O.k., I know I promised to post the recipe for a "Savory Sundae" with yogurt, beets, and poppy seeds, and it will be posted soon I swear, but big news has come up!
Coming home last night from an evening of beers and veggie tacos, I was delighted to find a package from Canada waiting for me. Could it be... the hottest guerrilla crafting book on the market!
Thanks so much to the lovely ladies Leanne and Mandy at Arsenal Pulp Press for putting this book together. The photos look great, the pages are chock full of tips, interviews, links, and great quotes. I promise there are no other craft books like it!
Since the beginning of the handmade renaissance several years ago, there's been a lot of rebellious crafting going down. The popularity of a book named Stitch N' Bitch. Cross-stitching @#$*&^ instead of "Bless this House." Embroidering pin-up girls and martini glasses. Even making your own reusable pads and tongue-in-cheek aprons. And knit graffiti.
You'll have to read YARN BOMBING to find out the myriad reasons why and how people decide they want to start sewing fuzzy sleeves onto bike racks, or cover a tree in lace. If you've ever seen a piece of knit graffiti in person though, the instant draw is pretty obvious.
A knitted cozy on a tree, lampost, or the like is a shock of color in the otherwise common place scenery. It's a fuzzy texture against the brick and metal of the city, a bit of playfulness where you least expect it.
One of the things I love the most is that it's a reminder that it's o.k. to be silly and do weird things. Knit graffiti treats the world as a place to be shaped, to be made into something beautiful, instead of a place in which we are just some spectator.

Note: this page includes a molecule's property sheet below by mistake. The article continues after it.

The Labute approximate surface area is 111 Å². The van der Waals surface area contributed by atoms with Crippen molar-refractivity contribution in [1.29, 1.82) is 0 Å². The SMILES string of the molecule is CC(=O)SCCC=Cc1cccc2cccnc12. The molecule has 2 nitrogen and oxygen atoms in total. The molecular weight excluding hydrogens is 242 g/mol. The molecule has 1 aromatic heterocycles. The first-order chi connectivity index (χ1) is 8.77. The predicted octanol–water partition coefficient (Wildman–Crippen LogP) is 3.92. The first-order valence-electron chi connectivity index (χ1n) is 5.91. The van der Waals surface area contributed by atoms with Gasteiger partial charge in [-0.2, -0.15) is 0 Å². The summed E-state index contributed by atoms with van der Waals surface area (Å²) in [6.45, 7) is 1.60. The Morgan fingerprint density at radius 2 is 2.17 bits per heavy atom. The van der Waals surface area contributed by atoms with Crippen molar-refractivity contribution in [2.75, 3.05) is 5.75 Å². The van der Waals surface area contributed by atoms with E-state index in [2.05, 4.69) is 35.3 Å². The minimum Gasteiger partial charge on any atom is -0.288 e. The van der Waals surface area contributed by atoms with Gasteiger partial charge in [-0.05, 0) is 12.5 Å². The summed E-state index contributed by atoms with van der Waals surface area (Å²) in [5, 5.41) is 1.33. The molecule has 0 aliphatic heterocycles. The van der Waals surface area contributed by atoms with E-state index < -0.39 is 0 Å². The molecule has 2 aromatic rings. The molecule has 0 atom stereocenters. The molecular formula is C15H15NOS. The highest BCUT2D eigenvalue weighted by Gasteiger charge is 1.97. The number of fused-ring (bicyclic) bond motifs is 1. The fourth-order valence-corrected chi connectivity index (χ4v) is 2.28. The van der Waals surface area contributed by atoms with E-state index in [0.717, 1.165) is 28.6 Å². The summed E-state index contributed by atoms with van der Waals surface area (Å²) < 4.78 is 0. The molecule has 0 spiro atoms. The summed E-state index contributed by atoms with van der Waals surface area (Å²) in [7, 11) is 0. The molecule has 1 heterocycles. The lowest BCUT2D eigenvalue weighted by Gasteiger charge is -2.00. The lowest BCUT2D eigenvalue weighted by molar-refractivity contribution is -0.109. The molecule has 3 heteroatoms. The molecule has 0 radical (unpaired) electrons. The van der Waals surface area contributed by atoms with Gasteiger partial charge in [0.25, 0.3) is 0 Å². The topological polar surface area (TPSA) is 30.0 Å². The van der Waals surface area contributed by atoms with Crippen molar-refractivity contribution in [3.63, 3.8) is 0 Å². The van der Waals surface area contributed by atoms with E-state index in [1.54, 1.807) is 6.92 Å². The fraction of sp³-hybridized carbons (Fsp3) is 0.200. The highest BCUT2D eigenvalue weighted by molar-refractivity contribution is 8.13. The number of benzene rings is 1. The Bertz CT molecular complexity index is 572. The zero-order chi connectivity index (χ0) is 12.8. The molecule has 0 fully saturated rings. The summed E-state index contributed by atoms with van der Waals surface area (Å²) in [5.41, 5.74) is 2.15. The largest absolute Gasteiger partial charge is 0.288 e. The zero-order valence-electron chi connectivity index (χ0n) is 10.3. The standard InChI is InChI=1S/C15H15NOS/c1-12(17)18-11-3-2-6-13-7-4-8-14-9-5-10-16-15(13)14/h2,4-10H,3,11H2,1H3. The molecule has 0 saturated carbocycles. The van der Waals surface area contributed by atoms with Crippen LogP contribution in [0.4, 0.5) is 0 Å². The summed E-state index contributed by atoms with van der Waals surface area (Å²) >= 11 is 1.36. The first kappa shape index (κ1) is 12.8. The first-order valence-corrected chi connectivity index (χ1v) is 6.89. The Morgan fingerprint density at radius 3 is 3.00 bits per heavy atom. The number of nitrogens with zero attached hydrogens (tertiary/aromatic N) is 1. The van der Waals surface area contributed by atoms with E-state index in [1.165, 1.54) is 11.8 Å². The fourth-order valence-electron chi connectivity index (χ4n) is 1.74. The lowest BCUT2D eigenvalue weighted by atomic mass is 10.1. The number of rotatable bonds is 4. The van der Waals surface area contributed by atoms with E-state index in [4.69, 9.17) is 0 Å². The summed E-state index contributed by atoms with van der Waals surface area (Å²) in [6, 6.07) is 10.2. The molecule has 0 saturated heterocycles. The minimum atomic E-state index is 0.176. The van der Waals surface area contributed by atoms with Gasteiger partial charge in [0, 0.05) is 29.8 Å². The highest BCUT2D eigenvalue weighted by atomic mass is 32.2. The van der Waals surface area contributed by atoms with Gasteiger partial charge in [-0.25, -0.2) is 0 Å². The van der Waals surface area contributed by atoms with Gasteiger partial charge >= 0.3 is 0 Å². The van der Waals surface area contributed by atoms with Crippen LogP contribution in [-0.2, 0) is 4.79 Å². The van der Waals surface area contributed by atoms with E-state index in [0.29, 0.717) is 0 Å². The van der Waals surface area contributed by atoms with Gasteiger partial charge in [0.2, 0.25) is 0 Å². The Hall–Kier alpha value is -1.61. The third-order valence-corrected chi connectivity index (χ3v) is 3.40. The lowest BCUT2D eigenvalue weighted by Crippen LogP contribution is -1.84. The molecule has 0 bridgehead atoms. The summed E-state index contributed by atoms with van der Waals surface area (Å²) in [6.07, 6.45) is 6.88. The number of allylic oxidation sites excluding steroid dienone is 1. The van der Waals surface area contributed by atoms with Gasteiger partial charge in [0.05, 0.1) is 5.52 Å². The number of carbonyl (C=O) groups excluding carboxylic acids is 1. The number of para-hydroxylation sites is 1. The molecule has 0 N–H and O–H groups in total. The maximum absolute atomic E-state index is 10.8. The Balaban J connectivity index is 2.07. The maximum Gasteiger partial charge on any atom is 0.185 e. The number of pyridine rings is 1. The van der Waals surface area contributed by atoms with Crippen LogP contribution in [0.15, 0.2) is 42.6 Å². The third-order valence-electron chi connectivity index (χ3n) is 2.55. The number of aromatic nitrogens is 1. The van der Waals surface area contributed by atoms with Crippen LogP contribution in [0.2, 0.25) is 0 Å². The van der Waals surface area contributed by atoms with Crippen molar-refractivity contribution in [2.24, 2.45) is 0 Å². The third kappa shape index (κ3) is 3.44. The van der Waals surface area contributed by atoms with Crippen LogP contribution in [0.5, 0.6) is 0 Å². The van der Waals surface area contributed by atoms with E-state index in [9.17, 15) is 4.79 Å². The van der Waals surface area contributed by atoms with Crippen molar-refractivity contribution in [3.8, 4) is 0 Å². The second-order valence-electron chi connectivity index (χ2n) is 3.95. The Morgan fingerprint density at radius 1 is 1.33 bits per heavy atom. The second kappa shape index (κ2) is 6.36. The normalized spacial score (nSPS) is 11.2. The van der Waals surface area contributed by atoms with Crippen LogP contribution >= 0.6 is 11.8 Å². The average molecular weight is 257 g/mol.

And, along with all this other radical sewing, canning, and gardening action going on, knit graffiti is a way to subvert the seemingly tame world of home-making skills into something new and fresh again.
I live right across the street from a knit-covered tree and telephone pole, and I've seen the crowds of people stop, smile, take photos, or just plain stroke the wool on an inanimate object. It's a sweet thing to see.
I don't want to give too much away, but there are a lot of great photos and quotes from BaltimoreDIY. My project submission was for interactive, multi-media tags that other guerilla crafters could add to knit graffiti around town. Keychains, felt appliques, buttons, and screenprinted patches are all great ways to leave your mark around the city, creating an ongoing conversation in a small physical space. Sounds complicated, looks cute!
I'll wind up here and leave you with a list of good links.
Lovely Yarns my local yarn store with some great knit graffiti out front: http://lovelyarns.com/
Yarnbombing Mandy and Leanne's site: http://www.yarnbombing.com/
Knitta one of the first and most well known inspirations to the genre: http://www.knittaplease.com/ABOUT.html
Masquerade their cozy of a mooring ring on a dock inspired me to start doing knit graffiti of my own, and I am forever indebted to @heyjakesollins as usual for introducing me to the idea: http://maskerade.blogsome.com/
And the Yarn Bombing Flickr Group
Of course I'm sure there are many, many other sites and taggers that get mentioned in the book. These are just the ones that I have been personally involved with in some way.
I definitely recommend this book for everyone interested in subcultures, street art, crafting, or radical action of any kind.